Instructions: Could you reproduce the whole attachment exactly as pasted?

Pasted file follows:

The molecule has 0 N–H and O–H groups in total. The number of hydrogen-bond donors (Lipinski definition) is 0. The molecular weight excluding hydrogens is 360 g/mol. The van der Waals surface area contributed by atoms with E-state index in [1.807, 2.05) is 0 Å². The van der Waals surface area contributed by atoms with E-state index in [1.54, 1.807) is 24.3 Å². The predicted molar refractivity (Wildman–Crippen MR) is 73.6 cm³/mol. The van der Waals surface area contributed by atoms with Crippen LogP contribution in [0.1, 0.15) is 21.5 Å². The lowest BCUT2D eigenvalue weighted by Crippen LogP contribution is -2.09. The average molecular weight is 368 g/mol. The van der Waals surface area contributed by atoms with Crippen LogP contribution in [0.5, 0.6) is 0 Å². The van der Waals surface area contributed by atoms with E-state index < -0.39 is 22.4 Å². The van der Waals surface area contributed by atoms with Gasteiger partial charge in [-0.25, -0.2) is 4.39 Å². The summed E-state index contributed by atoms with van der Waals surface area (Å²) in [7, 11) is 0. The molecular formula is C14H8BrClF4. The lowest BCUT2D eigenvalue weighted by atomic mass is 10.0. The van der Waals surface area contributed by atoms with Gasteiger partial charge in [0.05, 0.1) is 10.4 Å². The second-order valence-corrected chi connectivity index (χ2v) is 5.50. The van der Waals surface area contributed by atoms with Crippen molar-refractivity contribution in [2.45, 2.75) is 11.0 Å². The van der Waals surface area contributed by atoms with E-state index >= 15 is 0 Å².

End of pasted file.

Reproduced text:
The molecule has 0 N–H and O–H groups in total. The number of hydrogen-bond donors (Lipinski definition) is 0. The molecular weight excluding hydrogens is 360 g/mol. The van der Waals surface area contributed by atoms with E-state index in [1.807, 2.05) is 0 Å². The van der Waals surface area contributed by atoms with E-state index in [1.54, 1.807) is 24.3 Å². The predicted molar refractivity (Wildman–Crippen MR) is 73.6 cm³/mol. The van der Waals surface area contributed by atoms with Crippen LogP contribution in [0.1, 0.15) is 21.5 Å². The lowest BCUT2D eigenvalue weighted by Crippen LogP contribution is -2.09. The average molecular weight is 368 g/mol. The van der Waals surface area contributed by atoms with Crippen LogP contribution in [0.5, 0.6) is 0 Å². The van der Waals surface area contributed by atoms with E-state index < -0.39 is 22.4 Å². The van der Waals surface area contributed by atoms with Gasteiger partial charge in [-0.25, -0.2) is 4.39 Å². The summed E-state index contributed by atoms with van der Waals surface area (Å²) in [7, 11) is 0. The molecular formula is C14H8BrClF4. The lowest BCUT2D eigenvalue weighted by atomic mass is 10.0. The van der Waals surface area contributed by atoms with Gasteiger partial charge in [0.05, 0.1) is 10.4 Å². The second-order valence-corrected chi connectivity index (χ2v) is 5.50. The van der Waals surface area contributed by atoms with Crippen molar-refractivity contribution in [2.45, 2.75) is 11.0 Å². The van der Waals surface area contributed by atoms with E-state index >= 15 is 0 Å².